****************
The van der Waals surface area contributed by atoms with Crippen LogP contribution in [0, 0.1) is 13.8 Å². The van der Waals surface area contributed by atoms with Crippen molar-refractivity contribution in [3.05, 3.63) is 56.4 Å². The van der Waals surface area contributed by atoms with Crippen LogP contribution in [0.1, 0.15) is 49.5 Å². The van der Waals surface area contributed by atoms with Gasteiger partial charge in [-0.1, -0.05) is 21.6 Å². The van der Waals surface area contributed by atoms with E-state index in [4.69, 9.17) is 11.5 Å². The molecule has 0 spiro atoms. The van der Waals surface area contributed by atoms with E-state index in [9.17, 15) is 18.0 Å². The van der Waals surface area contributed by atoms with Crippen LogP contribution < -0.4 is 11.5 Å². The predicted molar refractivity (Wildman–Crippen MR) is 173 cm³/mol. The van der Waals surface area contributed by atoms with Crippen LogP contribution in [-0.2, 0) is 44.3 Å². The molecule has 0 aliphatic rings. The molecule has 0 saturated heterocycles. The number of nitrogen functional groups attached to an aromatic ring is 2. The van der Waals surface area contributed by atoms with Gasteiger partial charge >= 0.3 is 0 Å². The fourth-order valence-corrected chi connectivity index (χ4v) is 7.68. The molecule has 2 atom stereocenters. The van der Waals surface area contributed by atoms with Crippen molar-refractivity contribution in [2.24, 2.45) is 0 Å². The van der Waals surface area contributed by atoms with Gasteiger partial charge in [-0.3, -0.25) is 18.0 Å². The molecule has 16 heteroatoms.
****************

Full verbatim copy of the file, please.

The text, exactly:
The van der Waals surface area contributed by atoms with Crippen LogP contribution in [0, 0.1) is 13.8 Å². The van der Waals surface area contributed by atoms with Crippen molar-refractivity contribution in [3.05, 3.63) is 56.4 Å². The van der Waals surface area contributed by atoms with Crippen LogP contribution in [0.1, 0.15) is 49.5 Å². The van der Waals surface area contributed by atoms with Gasteiger partial charge in [-0.1, -0.05) is 21.6 Å². The van der Waals surface area contributed by atoms with E-state index in [4.69, 9.17) is 11.5 Å². The molecule has 0 spiro atoms. The van der Waals surface area contributed by atoms with E-state index in [9.17, 15) is 18.0 Å². The van der Waals surface area contributed by atoms with Crippen LogP contribution < -0.4 is 11.5 Å². The predicted molar refractivity (Wildman–Crippen MR) is 173 cm³/mol. The van der Waals surface area contributed by atoms with Crippen LogP contribution in [-0.2, 0) is 44.3 Å². The molecule has 0 aliphatic rings. The molecule has 0 saturated heterocycles. The number of nitrogen functional groups attached to an aromatic ring is 2. The van der Waals surface area contributed by atoms with Gasteiger partial charge >= 0.3 is 0 Å². The fourth-order valence-corrected chi connectivity index (χ4v) is 7.68. The molecule has 2 atom stereocenters. The van der Waals surface area contributed by atoms with Crippen molar-refractivity contribution in [2.24, 2.45) is 0 Å². The van der Waals surface area contributed by atoms with Gasteiger partial charge in [-0.3, -0.25) is 18.0 Å². The molecule has 16 heteroatoms.